According to the Times, the campaign was aimed at “countries like India and Brazil where Russia was trying to market its own vaccine,” as well as Western countries that are developing their own vaccines. To date, the Russian sovereign wealth fund (or RDIF), which sponsors the vaccine, has said it has reached agreements to supply Sputnik V to India and Brazil, among others.
RDIF said it condemns the social media attacks on the AstraZeneca vaccine.
“We condemn social media posts aimed at disparaging the AstraZeneca vaccine described by the Times today. We believe that any attempt to smear any vaccine is wrong, including those against Gamaleya’s Sputnik V vaccine,” Kirill Dmitriev, CEO of RDIF, told CNN. , statement Friday. “All vaccines should, of course, be subject to the most rigorous scientific scrutiny.”
However, the “monkey vaccine” narrative has already been voiced by Russian officials and state media.
On 9 September, following news of a hiatus in AstraZeneca’s global trials due to an unexplained disease, Dmitry Peskov said the British vaccine is less safe as it is a “monkey vaccine” while Russian development is a “human vaccine” and is believed to be “much more reliable” by Russian scientists.
Raw images depicting monkeys with captions like “Monkey vaccine is okay” and similar memes appeared in Russian state media two days after AstraZeneca announced the hiatus. On September 10, the Russian state news agency RIA Novosti published an editorial titled “Why the West is Losing the Vaccine Race: Russia Has Been Exposed”, which contained four caricatures of the monkey vaccine with English captions. .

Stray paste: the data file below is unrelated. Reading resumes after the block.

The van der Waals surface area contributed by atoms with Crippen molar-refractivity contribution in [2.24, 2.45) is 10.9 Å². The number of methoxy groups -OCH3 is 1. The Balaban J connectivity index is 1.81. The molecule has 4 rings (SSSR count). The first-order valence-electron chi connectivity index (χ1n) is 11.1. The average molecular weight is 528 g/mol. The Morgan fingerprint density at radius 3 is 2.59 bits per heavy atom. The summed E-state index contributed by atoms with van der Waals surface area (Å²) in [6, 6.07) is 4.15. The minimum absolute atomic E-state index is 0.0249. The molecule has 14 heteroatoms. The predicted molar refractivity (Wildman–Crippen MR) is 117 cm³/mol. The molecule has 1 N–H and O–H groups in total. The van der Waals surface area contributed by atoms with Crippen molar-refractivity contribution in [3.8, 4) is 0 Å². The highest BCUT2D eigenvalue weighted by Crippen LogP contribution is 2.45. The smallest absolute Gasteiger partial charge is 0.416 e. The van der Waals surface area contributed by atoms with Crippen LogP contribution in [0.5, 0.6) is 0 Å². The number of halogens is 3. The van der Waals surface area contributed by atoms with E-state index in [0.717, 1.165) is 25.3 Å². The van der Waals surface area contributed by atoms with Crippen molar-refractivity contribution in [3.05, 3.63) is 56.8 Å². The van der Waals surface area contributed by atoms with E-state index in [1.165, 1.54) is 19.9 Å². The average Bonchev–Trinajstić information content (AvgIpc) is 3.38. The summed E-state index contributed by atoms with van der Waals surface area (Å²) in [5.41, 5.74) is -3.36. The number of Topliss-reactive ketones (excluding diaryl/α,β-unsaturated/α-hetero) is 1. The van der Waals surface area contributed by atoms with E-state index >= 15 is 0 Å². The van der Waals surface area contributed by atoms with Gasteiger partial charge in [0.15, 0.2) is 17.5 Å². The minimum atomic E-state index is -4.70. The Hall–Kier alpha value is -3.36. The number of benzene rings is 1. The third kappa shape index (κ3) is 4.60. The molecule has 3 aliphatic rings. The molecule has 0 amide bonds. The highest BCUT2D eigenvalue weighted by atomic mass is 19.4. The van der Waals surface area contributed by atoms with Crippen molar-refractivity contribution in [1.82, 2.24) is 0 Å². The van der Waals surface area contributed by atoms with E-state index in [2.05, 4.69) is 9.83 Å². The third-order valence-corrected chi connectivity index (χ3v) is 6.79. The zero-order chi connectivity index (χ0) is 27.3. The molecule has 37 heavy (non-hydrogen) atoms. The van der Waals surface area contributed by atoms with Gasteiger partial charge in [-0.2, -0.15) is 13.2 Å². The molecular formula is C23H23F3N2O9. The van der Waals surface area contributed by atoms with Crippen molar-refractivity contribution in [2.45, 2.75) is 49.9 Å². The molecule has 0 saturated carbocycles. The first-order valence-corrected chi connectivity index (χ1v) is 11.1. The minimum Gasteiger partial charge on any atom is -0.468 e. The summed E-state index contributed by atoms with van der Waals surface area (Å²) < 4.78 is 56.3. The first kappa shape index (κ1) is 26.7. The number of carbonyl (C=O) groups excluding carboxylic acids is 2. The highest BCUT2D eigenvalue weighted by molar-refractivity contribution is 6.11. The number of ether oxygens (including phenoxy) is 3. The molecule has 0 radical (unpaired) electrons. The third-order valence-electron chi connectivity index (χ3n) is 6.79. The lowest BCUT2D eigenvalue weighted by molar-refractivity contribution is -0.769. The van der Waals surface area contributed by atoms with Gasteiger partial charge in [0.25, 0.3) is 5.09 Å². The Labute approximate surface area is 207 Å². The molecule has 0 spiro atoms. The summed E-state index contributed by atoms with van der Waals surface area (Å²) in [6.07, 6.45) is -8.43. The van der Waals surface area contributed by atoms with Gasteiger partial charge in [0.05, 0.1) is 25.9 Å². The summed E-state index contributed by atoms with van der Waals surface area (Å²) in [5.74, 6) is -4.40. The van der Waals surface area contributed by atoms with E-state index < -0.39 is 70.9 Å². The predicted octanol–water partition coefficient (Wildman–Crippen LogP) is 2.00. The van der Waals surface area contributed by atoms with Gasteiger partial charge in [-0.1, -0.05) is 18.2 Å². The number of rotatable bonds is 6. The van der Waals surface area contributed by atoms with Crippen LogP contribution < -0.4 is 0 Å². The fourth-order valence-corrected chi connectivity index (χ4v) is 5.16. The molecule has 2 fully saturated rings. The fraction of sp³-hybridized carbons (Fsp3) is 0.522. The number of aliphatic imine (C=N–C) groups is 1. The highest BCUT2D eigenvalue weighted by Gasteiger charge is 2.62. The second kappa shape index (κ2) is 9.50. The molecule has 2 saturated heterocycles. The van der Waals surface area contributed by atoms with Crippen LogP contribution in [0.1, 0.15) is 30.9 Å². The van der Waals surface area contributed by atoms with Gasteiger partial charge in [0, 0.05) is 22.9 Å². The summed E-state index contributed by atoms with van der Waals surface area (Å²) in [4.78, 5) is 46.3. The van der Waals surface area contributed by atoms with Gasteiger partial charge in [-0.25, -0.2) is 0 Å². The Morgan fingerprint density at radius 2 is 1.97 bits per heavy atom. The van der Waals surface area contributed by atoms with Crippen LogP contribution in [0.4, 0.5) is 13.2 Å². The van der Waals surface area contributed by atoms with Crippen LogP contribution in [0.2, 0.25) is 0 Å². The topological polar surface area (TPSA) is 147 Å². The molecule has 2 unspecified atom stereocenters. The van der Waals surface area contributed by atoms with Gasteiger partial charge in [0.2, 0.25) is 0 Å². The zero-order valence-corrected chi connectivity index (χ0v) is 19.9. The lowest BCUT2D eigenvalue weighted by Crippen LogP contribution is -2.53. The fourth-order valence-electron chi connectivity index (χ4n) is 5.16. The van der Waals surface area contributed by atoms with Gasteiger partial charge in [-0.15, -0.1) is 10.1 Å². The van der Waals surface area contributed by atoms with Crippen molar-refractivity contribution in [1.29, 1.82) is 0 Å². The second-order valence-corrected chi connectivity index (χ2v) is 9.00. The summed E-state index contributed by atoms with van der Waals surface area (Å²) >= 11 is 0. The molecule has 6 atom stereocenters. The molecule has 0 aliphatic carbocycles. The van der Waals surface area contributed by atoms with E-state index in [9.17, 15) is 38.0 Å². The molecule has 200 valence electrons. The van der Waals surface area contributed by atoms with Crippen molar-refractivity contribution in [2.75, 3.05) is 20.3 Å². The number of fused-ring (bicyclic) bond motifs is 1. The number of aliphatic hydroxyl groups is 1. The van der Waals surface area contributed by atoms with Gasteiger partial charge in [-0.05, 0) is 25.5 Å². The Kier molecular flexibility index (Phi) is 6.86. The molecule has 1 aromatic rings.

AstraZeneca has since resumed testing in the UK. In the United States, the FDA is considering whether to allow AstraZeneca to resume the process after a participant becomes ill. The question is whether the disease was a fluke or whether it could be related to the vaccine.
The head of the Russian Direct Investment Fund, which sponsors the development of Sputnik V, said in September that the company is “pleased” to see AstraZeneca’s trials are progressing, but called the approach “unacceptable” due to of “over-reliance on new unverified information technologies”, including the use of a monkey adenovirus vector or mRNA technology.
In July, however, the RDIF announced that one of its portfolio companies, drug maker R-Pharm, reached an agreement with AstraZeneca to produce the Oxford vaccine in Russia. The announcement came after Russia-related actors are attempting to hack UK, US and Canadian-based research centers to gather information on vaccine production. Russia has denied any involvement.